Column by Kerry Hennigan, editor of the monthly newsletter, A Candle for Michael, and administrator of the widely-subscribed Facebook group, Michael Jackson’s Short Film ‘Ghosts.
Hennigan, Kerry. “MJ Studies Today XXVIIII (14-05-2018).” The Journal of Michael Jackson Academic Studies 5, no. 4 (2018). http://michaeljacksonstudies.org/mj-studies-today-xxviiii/.
The Journal of Michael Jackson Academic Studies asks that you acknowledge The Journal of Michael Jackson Academic Studies as the source of our Content; if you use material from The Journal of Michael Jackson Academic Studies online, we request that you link directly to the stable URL provided. If you use our content offline, we ask that you credit the source as follows: “Courtesy of The Journal of Michael Jackson Academic Studies.”
Michael Jacksons’s Neverland: Toy Trains and Museum Plans – How the Media Promulgates Confusion Through Selective Use Of Information by Kerry Hennigan
When a toy train Michael Jackson had purchased for his children was offered for auction recently, the story was quickly picked up by various blogs and entertainment columns around the world. “Neverland train up for sale” was a common heading for these stories, which were often accompanied by a photo of Michael with his son Prince sitting on the small ride-on train that he had installed on his ranch.
However, the train in that photo was notthe train up for auction. The one on which Michael is seen riding in the Hamid Moslehi photograph was the 610-mm narrow gauge railway pulled by an engine named “C.P. Huntington” (being a small replica of the first locomotive purchased by the Southern Pacific Railroad in 1871). There was another (larger) Neverland train which was a 914 mm gauge model pulled by the steam locomotive named “Katherine” after Michael’s mother.  The latter was the same size as the steam trains at Disneyland.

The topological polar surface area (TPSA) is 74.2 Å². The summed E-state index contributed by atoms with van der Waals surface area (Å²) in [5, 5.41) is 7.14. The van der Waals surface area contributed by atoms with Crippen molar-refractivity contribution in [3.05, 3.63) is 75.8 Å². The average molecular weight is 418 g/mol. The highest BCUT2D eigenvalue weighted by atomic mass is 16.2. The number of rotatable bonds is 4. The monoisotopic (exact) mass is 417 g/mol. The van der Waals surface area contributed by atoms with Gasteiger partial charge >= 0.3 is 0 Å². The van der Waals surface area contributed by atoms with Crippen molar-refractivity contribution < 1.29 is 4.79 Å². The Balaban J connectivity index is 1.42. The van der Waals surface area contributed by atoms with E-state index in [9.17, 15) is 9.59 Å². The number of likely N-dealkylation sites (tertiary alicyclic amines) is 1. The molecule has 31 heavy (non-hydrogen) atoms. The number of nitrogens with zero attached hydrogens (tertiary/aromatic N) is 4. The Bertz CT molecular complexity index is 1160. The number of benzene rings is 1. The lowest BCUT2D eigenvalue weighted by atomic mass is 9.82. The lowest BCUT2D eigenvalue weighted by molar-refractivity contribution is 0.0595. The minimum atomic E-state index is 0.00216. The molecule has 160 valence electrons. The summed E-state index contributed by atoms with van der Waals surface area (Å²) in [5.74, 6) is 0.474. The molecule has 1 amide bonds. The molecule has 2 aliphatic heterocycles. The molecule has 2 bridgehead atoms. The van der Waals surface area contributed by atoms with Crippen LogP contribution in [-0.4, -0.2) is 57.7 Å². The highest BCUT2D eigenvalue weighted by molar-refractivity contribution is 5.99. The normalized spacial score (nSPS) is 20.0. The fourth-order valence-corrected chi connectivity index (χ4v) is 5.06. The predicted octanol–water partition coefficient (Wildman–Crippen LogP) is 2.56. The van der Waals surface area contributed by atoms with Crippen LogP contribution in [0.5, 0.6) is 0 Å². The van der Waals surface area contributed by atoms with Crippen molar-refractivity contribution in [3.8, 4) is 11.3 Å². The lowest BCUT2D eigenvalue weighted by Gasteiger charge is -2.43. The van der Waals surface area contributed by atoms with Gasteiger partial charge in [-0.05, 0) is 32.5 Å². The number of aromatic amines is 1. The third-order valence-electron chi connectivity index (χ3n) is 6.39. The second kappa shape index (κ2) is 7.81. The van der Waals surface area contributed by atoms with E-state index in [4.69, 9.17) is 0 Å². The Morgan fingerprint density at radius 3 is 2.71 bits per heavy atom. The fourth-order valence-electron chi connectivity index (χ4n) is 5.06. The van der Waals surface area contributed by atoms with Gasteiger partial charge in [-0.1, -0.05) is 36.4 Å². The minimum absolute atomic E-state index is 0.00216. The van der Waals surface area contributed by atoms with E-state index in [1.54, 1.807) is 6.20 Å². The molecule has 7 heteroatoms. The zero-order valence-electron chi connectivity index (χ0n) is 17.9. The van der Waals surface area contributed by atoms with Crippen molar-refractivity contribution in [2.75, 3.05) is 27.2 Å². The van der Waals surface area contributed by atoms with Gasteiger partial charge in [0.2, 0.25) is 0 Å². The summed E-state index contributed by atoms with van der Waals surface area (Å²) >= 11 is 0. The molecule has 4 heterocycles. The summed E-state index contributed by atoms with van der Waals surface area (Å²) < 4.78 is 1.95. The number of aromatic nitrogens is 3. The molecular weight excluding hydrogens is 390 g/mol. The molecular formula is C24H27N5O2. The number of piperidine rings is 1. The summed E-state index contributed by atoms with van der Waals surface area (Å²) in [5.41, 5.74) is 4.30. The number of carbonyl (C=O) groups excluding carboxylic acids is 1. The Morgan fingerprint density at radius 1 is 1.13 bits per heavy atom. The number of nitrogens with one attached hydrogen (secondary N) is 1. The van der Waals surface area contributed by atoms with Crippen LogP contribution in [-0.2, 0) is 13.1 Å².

The train up for auction earlier this year was an electric train set, custom-built in Germany, according to the initial Bloomberg news item, which Michael purchased for his children to ride. In other words, it’s a toy.
“It went around a tree,” says Brigitte Kruse, owner of GWS Auctions Inc. in Agoura Hills, northwest of Los Angeles. “I’d say there are about 40 feet of track,” on which the train and its four cars would run round in circles. Each car fits two children—or one fun-loving adult.
The train was purchased in either 2008 or 2009, Kruse says, by a devoted Jackson fan. “He’s been collecting Michael Jackson memorabilia since he was 5 years old. Now he’s in his mid-30s.” 
The article goes on to explain that the train hasn’t been touched since it was purchased and as the owner has health problems, “he wants to exhibit the rest of his collection in a museum” funded by the sale of this and other Jackson memorabilia from his collection. A photograph of the engine, tracks and carriages provided by GWS Auctions clearly shows that this toy train set and its mere 40 feet of track is neither of the Neverland trains known and seen in numerous photographs taken at the ranch when Michael lived there.
The media confusion over the train set is another opportunity to ponder matters relating to the industry. In today’s “cut and paste” world of syndicated publishing, fact checking does not appear to be a high priority. (If it were, most of the negative press still targeting Michael Jackson would not get published!)